Just another thought which kind of a combination of your two suggestions...
Create account_types or profiles tables for each user type Student, Parent, Teacher/Personal.
Store all users in a single users table with the attributes needed for authentication (e.g. email, password, reset token, etc) and a two additional columns (profile_id, profile_type) to store a polymorphic relationship.
Then define a polymorphic relationship (maybe profiles) on your users model to the profile models.
When you query a user for simple authentication, you most likely are not interested in the profile data (e.g. firstname, lastname, etc), just the email, password which would all be present on the user table.
When you want to check permissions for a user, you can check the profile_type column on the user table to determine the account type.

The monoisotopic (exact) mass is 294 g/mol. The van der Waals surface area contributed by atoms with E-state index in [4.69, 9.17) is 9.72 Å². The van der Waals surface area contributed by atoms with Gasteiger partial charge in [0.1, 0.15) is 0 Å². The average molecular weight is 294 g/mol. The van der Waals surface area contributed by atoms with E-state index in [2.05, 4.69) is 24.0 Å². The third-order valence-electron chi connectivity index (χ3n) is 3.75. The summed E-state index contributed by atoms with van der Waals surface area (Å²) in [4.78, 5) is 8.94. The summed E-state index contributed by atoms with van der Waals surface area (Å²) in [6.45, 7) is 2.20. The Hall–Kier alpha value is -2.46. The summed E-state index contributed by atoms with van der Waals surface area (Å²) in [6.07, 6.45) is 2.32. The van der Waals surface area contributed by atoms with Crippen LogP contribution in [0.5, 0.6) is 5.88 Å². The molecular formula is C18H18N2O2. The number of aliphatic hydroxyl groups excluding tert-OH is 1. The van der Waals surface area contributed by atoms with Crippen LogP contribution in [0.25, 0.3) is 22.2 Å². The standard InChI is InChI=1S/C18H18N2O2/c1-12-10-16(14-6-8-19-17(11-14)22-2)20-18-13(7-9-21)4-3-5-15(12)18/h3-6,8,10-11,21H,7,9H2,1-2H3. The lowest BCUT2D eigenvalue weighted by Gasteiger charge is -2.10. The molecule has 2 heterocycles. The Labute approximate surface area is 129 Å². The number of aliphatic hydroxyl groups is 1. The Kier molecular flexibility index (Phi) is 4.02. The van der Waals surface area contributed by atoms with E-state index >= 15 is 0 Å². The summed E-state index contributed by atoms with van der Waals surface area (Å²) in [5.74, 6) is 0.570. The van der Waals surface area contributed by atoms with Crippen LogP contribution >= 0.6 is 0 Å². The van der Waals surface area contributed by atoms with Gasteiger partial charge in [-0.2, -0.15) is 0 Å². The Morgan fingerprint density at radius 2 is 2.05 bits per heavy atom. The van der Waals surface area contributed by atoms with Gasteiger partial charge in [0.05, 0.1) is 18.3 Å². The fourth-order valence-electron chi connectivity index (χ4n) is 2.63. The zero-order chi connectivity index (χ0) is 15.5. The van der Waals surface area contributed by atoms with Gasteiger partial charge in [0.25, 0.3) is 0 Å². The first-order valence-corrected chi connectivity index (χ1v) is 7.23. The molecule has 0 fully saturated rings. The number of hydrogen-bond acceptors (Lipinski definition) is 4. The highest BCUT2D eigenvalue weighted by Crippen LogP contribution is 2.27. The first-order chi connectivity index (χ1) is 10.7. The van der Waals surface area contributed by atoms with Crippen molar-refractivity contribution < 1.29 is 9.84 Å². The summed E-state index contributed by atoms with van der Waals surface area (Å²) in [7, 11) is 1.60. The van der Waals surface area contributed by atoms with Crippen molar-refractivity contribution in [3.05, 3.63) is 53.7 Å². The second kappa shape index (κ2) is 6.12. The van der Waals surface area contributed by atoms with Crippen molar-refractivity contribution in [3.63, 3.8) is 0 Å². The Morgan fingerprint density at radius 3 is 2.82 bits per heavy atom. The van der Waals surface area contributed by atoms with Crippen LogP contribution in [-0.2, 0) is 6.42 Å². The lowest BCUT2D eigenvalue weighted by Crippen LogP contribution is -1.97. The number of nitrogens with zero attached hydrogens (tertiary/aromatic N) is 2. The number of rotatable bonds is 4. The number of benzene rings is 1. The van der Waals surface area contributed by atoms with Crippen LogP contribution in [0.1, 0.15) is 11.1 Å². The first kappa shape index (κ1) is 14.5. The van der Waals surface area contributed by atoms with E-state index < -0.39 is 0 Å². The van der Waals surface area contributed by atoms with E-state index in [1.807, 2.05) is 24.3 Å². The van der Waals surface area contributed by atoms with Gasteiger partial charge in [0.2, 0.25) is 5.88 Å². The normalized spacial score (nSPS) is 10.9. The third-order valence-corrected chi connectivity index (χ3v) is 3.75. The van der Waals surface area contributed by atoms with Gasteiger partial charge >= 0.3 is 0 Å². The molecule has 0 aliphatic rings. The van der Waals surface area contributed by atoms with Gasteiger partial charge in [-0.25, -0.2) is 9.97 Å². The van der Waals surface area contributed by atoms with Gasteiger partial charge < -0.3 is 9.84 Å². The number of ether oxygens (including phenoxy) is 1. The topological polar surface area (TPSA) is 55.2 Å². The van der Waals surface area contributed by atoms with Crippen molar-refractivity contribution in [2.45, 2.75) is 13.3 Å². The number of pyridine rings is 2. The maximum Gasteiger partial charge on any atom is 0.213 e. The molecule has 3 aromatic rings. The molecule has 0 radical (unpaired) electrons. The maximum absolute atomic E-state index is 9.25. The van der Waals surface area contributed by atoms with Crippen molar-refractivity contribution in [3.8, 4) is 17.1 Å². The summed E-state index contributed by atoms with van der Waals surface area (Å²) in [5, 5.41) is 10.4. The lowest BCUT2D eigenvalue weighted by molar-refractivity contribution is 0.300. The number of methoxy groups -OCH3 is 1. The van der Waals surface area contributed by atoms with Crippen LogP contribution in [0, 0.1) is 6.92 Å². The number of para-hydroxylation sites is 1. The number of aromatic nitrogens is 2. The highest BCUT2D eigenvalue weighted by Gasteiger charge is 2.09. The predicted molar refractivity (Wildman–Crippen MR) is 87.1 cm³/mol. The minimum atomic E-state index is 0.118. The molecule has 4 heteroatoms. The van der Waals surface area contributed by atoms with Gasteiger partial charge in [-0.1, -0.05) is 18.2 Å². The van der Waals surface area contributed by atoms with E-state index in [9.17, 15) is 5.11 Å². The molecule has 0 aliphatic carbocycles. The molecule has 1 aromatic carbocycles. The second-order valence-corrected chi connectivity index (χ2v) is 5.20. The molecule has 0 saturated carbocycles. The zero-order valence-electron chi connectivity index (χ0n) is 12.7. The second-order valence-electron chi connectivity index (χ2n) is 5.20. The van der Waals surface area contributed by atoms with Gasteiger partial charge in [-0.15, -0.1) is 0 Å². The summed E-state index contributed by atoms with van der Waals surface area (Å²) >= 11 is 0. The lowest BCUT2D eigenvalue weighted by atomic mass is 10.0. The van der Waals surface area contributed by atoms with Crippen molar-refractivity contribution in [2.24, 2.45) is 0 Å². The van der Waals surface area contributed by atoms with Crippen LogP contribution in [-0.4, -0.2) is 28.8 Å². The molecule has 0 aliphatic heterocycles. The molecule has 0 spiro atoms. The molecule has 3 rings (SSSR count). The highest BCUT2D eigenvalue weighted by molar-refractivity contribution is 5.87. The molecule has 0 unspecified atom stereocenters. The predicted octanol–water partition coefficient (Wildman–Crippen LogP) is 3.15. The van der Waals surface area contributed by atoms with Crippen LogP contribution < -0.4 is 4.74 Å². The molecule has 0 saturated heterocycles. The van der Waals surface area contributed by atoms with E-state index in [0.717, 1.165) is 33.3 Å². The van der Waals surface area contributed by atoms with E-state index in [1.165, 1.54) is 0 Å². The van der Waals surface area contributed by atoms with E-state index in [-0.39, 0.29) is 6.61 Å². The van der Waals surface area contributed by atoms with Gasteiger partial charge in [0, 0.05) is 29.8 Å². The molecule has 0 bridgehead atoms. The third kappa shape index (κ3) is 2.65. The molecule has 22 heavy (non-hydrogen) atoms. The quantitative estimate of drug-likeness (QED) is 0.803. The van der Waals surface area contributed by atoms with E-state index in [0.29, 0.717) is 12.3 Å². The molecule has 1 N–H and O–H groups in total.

If you want all users that are teachers, students or parents, define scopes on your users model to check the profile_type column to handle that.
While relationships between two entities on the same table are totally valid, you can create your relationships between account types to their respective profile models. So the parent model has a relationship to the student model, etc.
I'm not suggesting that this is better or worse than any other ideas you have or may hear, just another alternative.